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Are you ready for a disaster?

By: MPI Toronto | Apr 25, 2019

risk We don’t often think of disasters in Ontario, especially in a major city like Toronto yet major flooding, ice storms and power outages have all occurred in the last few months.  We shrug off disasters as improbable, and shy away from directly communicating emergency information or risk, with a view to not worry attendees. 

As event planners and event hosts we pride ourselves on delivering an exceptional guest experience.  Yet, most of us have no formal plans in place to support attendees or staff during or after a disaster.  Consider interruption of food, water and fuel deliveries combined with panic and confusion.   What business continuity strategies do you have in place to mitigate impact?

But, the City or Provincial Government will help us. Right?

Not exactly. Local governments are responsible for the safety and security of residents during and emergency – not visitors to the City.  Regional and local government’s primary focus is on emergency response, while stabilizing critical infrastructure like highways, bridges and communications towers, and visitors are often an after-thought. Moving people, goods and equipment is not immediately possible.  Emergencies can escalate rapidly as highways become congested, fuel supplies quickly exhausted, and communications limited.  Now imagine your event was in the middle and most attendees do not have access to a vehicle.  Do you have an emergency response plan to evacuate or move large groups of attendees if needed?

Leadership

Visitors are unfamiliar with our communities, therefore as an industry we have a responsibility to ensure our attendees know what to do, where to go and how to get there.  Attendees look to event managers for guidance in times of disaster.  Radio silence is NOT a plan!  Messages regarding safety will be led by emergency services, however event managers must also communicate event-specific information.  Are all events cancelled? Will attendees receive a refund? Can attendees stay in the hotels (if travel is prohibited)? Consider the questions you would have in an unfamiliar city during an emergency – and answer those first.  Broad text messages or social media (with a web link) can be effective ways to communicate information quickly.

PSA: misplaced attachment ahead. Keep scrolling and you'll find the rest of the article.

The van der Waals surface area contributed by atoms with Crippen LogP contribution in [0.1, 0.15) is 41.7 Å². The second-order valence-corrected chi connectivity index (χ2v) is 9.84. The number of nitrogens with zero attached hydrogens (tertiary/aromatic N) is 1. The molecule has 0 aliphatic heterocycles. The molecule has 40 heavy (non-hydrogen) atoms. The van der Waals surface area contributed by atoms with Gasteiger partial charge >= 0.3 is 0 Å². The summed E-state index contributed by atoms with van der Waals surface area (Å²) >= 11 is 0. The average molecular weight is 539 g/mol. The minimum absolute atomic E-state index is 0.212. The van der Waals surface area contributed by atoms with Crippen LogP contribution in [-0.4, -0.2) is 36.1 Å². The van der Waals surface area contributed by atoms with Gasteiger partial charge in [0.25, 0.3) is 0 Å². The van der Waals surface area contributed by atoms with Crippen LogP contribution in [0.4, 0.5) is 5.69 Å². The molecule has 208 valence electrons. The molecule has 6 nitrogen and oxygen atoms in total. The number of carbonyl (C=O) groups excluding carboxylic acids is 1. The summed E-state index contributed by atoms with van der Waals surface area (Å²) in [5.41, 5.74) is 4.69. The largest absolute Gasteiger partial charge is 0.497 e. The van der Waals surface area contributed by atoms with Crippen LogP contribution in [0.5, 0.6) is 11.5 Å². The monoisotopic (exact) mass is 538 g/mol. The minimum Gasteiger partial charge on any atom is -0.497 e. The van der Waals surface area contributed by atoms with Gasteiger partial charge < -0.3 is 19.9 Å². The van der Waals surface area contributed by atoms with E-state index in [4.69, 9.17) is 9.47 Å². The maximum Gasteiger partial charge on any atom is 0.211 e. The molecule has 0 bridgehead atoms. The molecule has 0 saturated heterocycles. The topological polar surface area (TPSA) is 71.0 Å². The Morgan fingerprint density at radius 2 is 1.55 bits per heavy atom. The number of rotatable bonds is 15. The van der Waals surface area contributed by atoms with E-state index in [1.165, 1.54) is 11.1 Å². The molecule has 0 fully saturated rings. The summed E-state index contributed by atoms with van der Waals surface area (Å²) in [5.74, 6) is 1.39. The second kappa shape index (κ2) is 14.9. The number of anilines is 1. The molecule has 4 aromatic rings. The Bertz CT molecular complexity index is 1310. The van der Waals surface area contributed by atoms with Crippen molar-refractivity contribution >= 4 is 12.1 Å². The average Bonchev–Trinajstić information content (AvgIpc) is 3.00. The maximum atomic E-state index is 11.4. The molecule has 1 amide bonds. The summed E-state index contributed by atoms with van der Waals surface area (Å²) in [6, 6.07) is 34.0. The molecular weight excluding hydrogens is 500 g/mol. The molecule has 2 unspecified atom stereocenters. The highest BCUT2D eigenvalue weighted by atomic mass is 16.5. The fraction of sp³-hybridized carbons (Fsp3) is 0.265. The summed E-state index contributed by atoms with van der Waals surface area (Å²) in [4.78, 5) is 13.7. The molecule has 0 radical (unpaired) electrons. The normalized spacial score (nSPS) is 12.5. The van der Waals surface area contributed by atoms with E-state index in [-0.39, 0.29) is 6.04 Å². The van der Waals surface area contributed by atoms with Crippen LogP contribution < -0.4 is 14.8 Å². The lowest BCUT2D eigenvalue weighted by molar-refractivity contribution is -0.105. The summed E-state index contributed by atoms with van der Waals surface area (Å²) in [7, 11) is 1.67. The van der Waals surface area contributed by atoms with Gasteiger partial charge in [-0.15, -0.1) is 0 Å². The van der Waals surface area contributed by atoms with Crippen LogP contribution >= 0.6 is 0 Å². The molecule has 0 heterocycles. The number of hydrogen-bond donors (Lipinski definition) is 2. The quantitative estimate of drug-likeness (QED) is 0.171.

Join me at the MPI Toronto Chapter May 15 Emergency Preparedness and Crisis Communication workshop at The Broadview Hotel to learn how to be the best, at planning for the worst.   This eye-opening session is a must for all industry professionals.

What you can do to prepare your event for disaster

  • Do you expect your event staff to remain on-site immediately following a disaster? How have you communicated this?
  • Does your venue require staff to remain on-site immediately following a disaster?
  • Could your venue be used in the event of an emergency?Are you prepared to take on additional guests? Liaise with your local government authority to integrate your plans.
  • Do you include information on seasonal hazards (wildfires, flooding, tornadoes etc.) in your attendee information package?
  • Do you have basic first aid supplies for your staff and attendees?Plan for maximum occupancy in the height of the season.
  • How will you communicate with attendees in the event of an emergency?
  • If an evacuation is necessary – does your entire team know how and where to direct attendees?
  • Have your (non-fire drill) plans been tested?
  • Has your website been insulated to allow for a massive spike in traffic?Plan for 100 times the normal traffic.

Jenn+Houtby-FergusonAbout the writer:

Jenn Houtby-Ferguson, is the Chief Strategist with Twist Consulting, a disaster communications nerd and ready to help the industry be ready. #BePreparedNotScared.

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